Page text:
Some of the strangest sights to behold can be discovered in Delaware. On the side streets of small towns, tucked away in the bigger cities, even situated on the docks of the shimmering river, these odd places attract the most curious of visitors. Here’s a glimpse into the weirder side of Delaware with the 10 most unusual places to visit.
This gothic inspired structure was originally crafted for the 2007 edition of Black Rock City's notorious Burning Man extravaganza. Today, the towering eight-ton functional sculpture made entirely from found objects can be seen on the property of Milton, Delaware’s Dogfish Head Brewery. All patrons are welcome to view the exterior but the interior is off limits to non-employees so if you want a closer look you'll have to consider working at the brewery. Photography of the exterior of the tree house is always encouraged.
Delaware definitely cooked up something strange when the state erected the largest frying pan on earth and used it to flay approximately 100 tons of meat in order to satisfy the taste buds of 48 years worth of chicken festival attendees. Today, Delawareans have preserved the peculiar cookware piece at the Nutter D Marvel Carriage Museum.
Upon arrival at this eccentric beach hotel, guests are greeted by a star crown-donning mermaid statue posted just above the welcome sign. Themed rooms and a vibrantly painted, maritime inspired mess hall add to the unique ambience. But what really makes this hotel so unusual are the statues and random art sculptures that are positioned on the grounds and all throughout the house. Among them are handcrafted, old fashioned bar stools, a statue of a rather large mermaid cupping a tiny dolphin and a sculpted neon fish popping up from a garden in the courtyard.
Along the glittering Christina Riverfront floats a monumental replica ships that historians have likened to the Mayflower (or at least the historical equivalent of such a vessel). Today, it stands in all its glory as the Kalmar Nyckel, a ship believed to have been involved in the Dutch/English War of 1652 and concluded to have made several voyages to the Americas during the European settlement era. The recreation of the Kalmar Nyckel was a maritime project ten years in the making. Upon its completion, the vessel was positioned in the exact location it was believed to have landed on in Delaware’s past. Guests are invited to sail the seas on this peculiar vessel between the months of April and October as a patriot or a pirate. Aye Captain.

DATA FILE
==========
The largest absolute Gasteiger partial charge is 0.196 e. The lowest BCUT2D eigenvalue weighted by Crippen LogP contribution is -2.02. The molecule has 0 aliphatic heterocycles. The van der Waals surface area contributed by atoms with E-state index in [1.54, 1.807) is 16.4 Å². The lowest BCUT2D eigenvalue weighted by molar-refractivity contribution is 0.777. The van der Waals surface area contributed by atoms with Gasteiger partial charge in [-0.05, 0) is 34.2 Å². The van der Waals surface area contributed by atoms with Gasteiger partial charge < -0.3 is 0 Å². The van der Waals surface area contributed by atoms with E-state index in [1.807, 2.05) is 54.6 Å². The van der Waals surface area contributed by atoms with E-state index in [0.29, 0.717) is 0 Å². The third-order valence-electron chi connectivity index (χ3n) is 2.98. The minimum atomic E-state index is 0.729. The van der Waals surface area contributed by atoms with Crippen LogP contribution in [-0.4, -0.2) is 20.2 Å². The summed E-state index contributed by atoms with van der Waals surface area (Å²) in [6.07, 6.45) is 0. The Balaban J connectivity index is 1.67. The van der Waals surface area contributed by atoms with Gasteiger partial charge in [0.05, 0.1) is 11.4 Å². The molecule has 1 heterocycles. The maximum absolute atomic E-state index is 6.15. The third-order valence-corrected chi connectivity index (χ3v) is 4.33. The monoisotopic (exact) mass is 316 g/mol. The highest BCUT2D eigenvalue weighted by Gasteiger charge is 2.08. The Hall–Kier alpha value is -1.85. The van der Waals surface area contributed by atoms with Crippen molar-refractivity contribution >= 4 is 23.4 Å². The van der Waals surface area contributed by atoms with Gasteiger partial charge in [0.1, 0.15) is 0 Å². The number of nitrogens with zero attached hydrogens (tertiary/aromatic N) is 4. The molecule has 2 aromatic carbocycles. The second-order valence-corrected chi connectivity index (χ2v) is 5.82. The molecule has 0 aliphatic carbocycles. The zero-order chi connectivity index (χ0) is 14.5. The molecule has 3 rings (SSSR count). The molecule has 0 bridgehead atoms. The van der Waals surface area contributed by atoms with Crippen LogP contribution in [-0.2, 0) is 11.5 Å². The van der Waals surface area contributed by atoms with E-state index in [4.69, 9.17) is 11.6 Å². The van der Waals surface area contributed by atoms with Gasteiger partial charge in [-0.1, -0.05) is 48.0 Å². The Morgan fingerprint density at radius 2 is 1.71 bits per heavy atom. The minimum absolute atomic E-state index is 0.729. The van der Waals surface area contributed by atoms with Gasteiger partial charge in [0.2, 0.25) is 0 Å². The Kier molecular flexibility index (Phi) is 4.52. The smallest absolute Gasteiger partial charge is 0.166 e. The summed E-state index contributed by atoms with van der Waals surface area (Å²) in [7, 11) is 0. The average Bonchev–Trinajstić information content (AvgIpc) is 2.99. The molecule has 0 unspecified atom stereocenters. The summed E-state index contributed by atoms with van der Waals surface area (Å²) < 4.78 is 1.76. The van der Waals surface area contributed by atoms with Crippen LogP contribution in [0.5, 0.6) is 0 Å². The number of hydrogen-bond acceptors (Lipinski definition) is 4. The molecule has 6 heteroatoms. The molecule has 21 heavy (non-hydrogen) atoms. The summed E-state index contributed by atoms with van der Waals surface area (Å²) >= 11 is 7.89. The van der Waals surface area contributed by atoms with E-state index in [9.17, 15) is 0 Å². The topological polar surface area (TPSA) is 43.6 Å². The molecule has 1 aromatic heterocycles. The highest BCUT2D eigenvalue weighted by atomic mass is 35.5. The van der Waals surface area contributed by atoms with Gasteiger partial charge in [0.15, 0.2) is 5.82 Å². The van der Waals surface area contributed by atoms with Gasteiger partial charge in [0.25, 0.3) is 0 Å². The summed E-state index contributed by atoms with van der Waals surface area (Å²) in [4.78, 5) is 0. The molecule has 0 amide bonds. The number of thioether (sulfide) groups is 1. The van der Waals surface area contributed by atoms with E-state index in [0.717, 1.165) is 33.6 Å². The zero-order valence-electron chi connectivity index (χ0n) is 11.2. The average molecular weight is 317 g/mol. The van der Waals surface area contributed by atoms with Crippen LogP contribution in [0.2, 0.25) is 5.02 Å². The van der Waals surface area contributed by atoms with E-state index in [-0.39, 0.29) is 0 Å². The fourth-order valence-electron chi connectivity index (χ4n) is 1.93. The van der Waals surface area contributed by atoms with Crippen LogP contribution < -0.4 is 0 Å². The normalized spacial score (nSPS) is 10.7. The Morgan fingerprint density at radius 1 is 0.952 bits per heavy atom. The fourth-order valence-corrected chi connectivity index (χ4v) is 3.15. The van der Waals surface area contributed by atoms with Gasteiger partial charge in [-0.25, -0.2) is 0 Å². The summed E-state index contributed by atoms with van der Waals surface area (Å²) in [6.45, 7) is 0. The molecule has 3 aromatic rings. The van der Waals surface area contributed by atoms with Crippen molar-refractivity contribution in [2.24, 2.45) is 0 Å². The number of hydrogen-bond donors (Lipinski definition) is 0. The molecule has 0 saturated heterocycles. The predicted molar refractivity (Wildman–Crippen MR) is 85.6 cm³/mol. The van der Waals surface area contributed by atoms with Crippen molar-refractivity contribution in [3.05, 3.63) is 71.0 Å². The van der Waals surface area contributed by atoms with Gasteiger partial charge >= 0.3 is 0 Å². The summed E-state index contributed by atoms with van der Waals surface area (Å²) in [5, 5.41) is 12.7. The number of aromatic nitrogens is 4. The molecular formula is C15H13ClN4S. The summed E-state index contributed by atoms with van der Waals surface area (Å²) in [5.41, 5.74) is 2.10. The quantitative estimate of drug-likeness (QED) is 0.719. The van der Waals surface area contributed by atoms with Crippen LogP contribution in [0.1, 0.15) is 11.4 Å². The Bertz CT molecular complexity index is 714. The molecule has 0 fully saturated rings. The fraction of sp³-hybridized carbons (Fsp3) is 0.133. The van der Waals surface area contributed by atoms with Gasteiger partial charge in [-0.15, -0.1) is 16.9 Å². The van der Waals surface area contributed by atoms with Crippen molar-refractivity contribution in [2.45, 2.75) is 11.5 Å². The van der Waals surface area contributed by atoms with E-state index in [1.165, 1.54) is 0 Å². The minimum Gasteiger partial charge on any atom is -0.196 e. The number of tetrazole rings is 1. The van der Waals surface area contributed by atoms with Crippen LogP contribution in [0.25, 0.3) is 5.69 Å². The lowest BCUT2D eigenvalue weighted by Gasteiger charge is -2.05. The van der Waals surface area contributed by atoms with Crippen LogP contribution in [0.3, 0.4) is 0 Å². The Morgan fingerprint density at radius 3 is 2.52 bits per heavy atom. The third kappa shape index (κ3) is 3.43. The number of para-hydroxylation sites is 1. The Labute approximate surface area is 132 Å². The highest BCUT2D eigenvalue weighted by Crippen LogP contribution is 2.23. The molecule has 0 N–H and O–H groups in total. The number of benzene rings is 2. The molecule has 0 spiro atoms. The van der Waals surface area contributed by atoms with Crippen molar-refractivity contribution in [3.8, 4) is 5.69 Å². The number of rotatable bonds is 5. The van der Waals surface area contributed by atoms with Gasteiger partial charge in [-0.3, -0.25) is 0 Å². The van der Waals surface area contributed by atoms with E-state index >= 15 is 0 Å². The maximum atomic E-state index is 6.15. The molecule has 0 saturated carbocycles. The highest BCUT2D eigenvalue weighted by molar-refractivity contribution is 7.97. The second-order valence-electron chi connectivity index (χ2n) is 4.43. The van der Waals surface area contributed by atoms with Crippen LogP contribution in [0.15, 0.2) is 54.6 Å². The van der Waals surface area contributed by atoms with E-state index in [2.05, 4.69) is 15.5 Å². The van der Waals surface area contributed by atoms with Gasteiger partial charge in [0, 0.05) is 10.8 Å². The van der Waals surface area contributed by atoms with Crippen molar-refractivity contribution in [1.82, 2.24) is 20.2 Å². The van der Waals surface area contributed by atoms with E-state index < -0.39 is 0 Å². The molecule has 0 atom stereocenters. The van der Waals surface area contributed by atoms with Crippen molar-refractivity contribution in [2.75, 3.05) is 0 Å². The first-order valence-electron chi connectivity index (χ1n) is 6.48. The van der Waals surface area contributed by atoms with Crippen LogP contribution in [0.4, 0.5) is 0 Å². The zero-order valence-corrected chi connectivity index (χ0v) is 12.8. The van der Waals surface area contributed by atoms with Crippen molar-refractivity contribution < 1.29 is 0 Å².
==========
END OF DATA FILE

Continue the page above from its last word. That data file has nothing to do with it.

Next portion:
If you like a touch of horror on your journey into strange, this eerie abandoned Pier in Battery Park is a must see. When the sun dips down below the surrounding waters, this former battlefield turned quiet sanctuary takes on the ambience of yesteryear, making the abandoned pier look more like a bridge that drifts off into another world.
Speaking of other worldly elements, Milton, Delaware’s Futuro is a spherical abode shaped like a flying saucer. These idiosyncratic houses are wrought with history and this specific model is one of only two that are publicly available to tourists.
Auto enthusiasts will be pleasantly surprised by a trip to Delaware, a state that consistently showcases the glory of all sorts of vehicles. This means cars, trains, planes and trucks and boy do they showcase trucks! The end of September in Delaware marks a 28-mile romp of the largest truck convoy on the entire planet. As an added bonus, this elaborate oddity benefits the Delaware Special Olympics.
Get a triple dose of weird by venturing onto a lightship instead of a lighthouse and peering out at the world's most grandiose fishing bobber ever created. Why harbor the world's biggest bobber? We're not really sure but this is all taking place on the "Broadkill River" which is just a hop, skip and a jump away from Slaughter Neck Road, making the entire scenario quite strange indeed
A local favorite since the '40s, the Merman, a quirky, foot-long statue that some believe is a real life merman, remains on display at the Zwaanendael Museum. Other creepy maritime oddities can also be seen in this historic museum.
As many are well aware, the race to erect the biggest buildings is a thing amongst architects but did you know the competition even extends to Legos? In fact, Lego building competitions get more and more “outside the box” each year. So, when a group of Delaware high school students managed to beat out everybody on Earth by building the tallest Lego tower ever (the structure is a whopping 112 feet high) they were inducted into the Guinness Book of World Records along with other competitive Lego builders.